How would you build a spaceship?

I tend to think about many random things, and this happens to be one of them (I think this was precipitated by the Serenity schematic t-shirt), but the mental exercise itself is worth a few minutes. And I might, if I think about it hard enough, have a point to make after that.

What will you use it for? I imagine the initial days of spaceflight would have graduated from being purely exploratory but would still be very utilitarian; think of a base camp established somewhere that would require frequent cargo trips to ferry supplies and building materials. So possibly a tiny pilot cabin, but a huge cargo bay. Straightforward, nothing fancy, maybe some additional supplies depending on how long the run would last. I imagine larger, demilitarized spacecraft could be converted to cargo ships too. Maybe, in times of need, cargo ships would be refitted with weaponry.

As we get better and better at living off Earth, spaceships might be used for bulk human transport and cargo. Perhaps pioneers or colonists; a cliched idea, but one which makes sense if you’re thinking of resettlement or evacuation. In that case, you would need to fit a great deal of people into a small space, as efficiently but as hygienically as possible. I wonder how you’d manage ventilation and air (here’s where a degree in, well, rocket science would come in useful) — possibly recycle the air, or perhaps organize some space for a hydroponics plot to supply a little extra oxygen? (This NASA article, interestingly enough, suggests that the method is already under consideration).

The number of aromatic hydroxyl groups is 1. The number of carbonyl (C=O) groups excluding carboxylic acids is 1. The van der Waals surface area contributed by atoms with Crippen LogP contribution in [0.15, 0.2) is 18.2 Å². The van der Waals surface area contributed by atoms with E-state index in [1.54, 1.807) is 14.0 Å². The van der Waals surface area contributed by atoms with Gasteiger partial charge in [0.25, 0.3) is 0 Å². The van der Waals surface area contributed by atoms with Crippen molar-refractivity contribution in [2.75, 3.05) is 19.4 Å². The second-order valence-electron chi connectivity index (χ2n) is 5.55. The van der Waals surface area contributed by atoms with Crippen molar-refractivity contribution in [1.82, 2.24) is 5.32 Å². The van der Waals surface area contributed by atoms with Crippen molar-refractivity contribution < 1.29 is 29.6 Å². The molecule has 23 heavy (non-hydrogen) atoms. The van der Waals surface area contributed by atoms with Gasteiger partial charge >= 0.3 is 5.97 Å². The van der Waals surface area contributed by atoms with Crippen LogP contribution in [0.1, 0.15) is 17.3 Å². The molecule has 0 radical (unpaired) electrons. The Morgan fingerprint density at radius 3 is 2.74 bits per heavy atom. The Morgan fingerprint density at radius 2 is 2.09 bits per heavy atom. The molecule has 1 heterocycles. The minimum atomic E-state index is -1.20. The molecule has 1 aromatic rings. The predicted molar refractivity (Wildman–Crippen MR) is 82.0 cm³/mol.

Classic sci-fi space opera is of course incomplete without the occasional intergalactic war, so your average spaceship a few generations into the future of regular spaceflight will probably be equipped with some kind of weaponry system. But I think there’s one basic factor to take into consideration: the forces involved in firing something at someone else. Think about gun recoil: when you fire a gun, the force of the bullet being fired produces an equal but opposite force on the person doing the firing. Messing around aimlessly on the interwebz produced this thread, which led me to the Wikipedia page for railguns, after which my hopes were dampened by this paper. I’d think the problem with recoil would be exacerbated in an almost frictionless environment, but it looks like I can spend the next year or so reading about this online (and absorb a lot of peripheral information about weaponry in general) and still not be done, so that’s a fascinating point that’ll have to be discussed in its own right.

Speaking of energy and forces and such…

What will you power it with?

I somehow doubt green energy (in its present form) offers future spaceships much hope when it comes to powering its engines. There are several things to consider: the efficiency; the cost per unit of use; how to treat the waste, amongst many others. The first two points are probably linked: if your fuel source was incredibly efficient but cost a lot, it might still be a viable option as opposed to something that had 30% efficiency and was readily available. There’s some really interesting information in this website that looks legitimate, but which sounds like a black hole of information gathering. One thing, however, caught my eye: ion propulsion. I’m not sure how I got through these many years without knowing about ion propulsion, but now I’m seriously wondering how well that would work for a spaceship. It wouldn’t look particularly pretty — have you seen those solar panel arrays? — and for larger craft would have to be monstrously big, I’m guessing.